By Ieisha Banks
“The road shot more curves at him one right after the other, so that he was going north and south as much as west, and he has to slow down to absorb the blind hooks and horseshoes coming at him. He knew he wasn’t the best driver in the world, hadn’t done that much of it really. And also he would have to brake to a crawl if he was going to make it. Before it hadn’t mattered much that this was a two-lane road with no reflector lights and no guardrails to catch him. Now it did” (212). —Isabel Wilkerson
In this week's reading, the migration focus on Robert Joseph Pershing Foster is especially presented in detail in comparison to the other narratives in the book. Foster’s migration trek seems to present elements of foreshadowing and heavy metaphors in relation to the subject of oppression and progression. The text states, “He had just come out of the desert in every sense of the word, and the details of his future were too much to think about right now. He drove north toward whatever awaited him” (216).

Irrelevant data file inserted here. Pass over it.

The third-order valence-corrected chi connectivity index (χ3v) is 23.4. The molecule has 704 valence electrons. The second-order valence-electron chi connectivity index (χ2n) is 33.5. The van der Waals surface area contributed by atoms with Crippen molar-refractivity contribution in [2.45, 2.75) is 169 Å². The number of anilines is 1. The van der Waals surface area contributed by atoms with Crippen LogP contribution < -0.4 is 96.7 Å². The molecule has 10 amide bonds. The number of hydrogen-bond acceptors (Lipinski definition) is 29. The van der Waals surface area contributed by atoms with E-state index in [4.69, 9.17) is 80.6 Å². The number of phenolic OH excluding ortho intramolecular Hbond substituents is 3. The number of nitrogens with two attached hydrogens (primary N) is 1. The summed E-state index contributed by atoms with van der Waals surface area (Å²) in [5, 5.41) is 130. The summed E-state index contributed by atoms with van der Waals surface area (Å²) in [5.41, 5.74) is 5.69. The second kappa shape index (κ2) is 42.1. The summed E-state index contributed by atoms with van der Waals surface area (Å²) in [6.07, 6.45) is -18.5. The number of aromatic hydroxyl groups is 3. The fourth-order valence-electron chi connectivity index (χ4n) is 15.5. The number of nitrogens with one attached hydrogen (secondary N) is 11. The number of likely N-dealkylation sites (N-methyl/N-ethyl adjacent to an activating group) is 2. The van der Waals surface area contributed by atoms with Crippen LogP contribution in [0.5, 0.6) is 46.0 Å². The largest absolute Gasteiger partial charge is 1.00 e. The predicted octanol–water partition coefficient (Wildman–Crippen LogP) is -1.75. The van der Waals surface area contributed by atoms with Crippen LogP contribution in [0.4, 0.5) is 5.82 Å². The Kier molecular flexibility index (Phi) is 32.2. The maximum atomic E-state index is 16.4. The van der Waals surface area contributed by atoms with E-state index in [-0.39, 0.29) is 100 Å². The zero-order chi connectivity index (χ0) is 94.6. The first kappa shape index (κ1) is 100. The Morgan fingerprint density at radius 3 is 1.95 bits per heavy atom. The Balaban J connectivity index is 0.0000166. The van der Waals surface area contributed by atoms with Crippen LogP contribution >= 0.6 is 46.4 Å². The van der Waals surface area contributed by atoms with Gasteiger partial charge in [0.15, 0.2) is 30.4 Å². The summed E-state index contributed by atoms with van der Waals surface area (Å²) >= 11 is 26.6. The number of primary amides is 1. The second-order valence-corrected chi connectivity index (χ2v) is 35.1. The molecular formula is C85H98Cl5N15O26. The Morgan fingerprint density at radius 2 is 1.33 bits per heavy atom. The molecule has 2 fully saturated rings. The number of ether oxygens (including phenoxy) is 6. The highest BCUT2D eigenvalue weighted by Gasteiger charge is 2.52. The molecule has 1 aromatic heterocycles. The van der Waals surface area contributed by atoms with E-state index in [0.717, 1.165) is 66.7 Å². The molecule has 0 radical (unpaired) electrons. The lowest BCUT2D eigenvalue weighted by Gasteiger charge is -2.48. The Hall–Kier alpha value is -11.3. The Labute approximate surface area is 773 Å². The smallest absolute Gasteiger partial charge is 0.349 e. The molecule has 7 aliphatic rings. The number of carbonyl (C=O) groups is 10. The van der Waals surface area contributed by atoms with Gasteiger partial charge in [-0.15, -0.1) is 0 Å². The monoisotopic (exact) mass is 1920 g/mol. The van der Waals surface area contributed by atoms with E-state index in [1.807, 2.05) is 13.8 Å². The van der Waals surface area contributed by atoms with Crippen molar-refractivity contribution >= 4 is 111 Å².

How, in brief, did Isabel Wilkerson’s references to deserts, forked roads, or never-ending darkness affect how you thought about Foster’s travels or migration in general?